November 30, 2015 at 8:16 pm ET
Senate Could Pass ACA Rollback This Week
Senate Republicans plan to vote on an expanded version of the House GOP effort to roll back the Affordable Care Act this week. Party leaders are optimistic they can muster enough votes to get the complex piece of legislation through the chamber. The measure will be on the Senate floor under a budget procedure called reconciliation that does not permit filibusters.
Senate Republican leaders unveiled the updated bill to their conference in a closed-door meeting Monday evening. The newest iteration of the bill would broaden the scope of the House’s ACA-repeal bill by adding provisions to roll back Obamacare subsidies and wind down the law’s state Medicaid expansion over a two-year period, according to Sen. Shelley Moore Capito (R-W.Va.).
Language to defund Planned Parenthood also will remain in the bill.
Senate Majority Whip John Cornyn (R-Texas) said he thought the bill has enough support to get to 51 votes, the vote threshold the reconciliation procedure offers by banning filibusters. Previously, there were questions about whether hard-right lawmakers would oppose anything short of an all-out repeal and whether moderate Republicans would oppose Planned Parenthood language.
Cornyn said leaders have resolved many of those lawmakers’ concerns. “Obviously it’s an exercise getting 51 votes. There were other people who had concerns, and I understand that, but I think we found a pretty good spot,” he told reporters Monday. The voting process could be completed by Thursday.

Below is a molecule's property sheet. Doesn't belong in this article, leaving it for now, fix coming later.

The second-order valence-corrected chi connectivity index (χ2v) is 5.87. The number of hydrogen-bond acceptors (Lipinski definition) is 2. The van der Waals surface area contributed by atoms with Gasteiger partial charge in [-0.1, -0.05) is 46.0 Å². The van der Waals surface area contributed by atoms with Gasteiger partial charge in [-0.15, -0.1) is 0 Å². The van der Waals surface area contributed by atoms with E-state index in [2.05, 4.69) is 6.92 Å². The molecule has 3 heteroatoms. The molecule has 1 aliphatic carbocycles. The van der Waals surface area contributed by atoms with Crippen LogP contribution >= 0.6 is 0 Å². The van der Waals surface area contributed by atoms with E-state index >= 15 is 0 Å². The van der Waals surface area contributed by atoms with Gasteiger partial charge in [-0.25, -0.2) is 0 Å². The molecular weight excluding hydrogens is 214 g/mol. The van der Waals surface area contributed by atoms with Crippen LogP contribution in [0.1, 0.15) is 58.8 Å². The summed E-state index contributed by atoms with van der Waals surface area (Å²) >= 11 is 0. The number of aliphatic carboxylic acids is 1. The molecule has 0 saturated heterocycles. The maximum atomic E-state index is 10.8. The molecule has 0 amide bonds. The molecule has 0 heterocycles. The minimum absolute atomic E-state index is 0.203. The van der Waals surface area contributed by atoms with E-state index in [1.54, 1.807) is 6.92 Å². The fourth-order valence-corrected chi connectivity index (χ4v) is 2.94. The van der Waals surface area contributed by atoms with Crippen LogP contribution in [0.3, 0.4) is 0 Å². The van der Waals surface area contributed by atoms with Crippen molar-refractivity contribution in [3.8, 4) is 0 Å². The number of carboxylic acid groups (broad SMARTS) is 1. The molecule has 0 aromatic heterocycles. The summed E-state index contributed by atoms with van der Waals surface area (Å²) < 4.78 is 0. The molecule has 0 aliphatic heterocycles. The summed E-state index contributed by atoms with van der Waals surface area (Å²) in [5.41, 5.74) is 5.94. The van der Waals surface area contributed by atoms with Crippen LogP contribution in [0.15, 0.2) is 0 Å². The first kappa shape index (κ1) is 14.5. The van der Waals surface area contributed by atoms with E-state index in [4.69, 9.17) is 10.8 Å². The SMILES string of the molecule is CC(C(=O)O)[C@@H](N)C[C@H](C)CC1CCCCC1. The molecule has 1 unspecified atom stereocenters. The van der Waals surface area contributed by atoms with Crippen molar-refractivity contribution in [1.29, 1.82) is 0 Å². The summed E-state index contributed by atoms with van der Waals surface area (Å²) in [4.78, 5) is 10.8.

“It looks good,” echoed Sen. John Thune (R-S.D.), another member of the Senate GOP leadership team. “Sen. Cornyn and his team have put a lot of effort into making sure that we have the requisite number when the time comes.”
The House reconciliation bill passed last month. It targeted the law’s individual and employer mandates, terminated the Prevention and Public Health Fund, repealed the medical device excise tax and a tax on high cost employer-sponsored healthcare, and restricted federal money from flowing to Planned Parenthood for one year.
But the Senate parliamentarian, the impartial adjudicator who determines whether legislation meets budget reconciliation standards, ruled that the House bill’s provisions to strike down the ACA’s individual and employer mandates didn’t adhere to Senate rules. Senate Republican leaders subsequently said they would file a substitute amendment that would resolve any technical issues.
Asked whether the parliamentarian had approved of the changes on the ACA’s mandates, Cornyn told reporters: “We’re continuing that conversation.”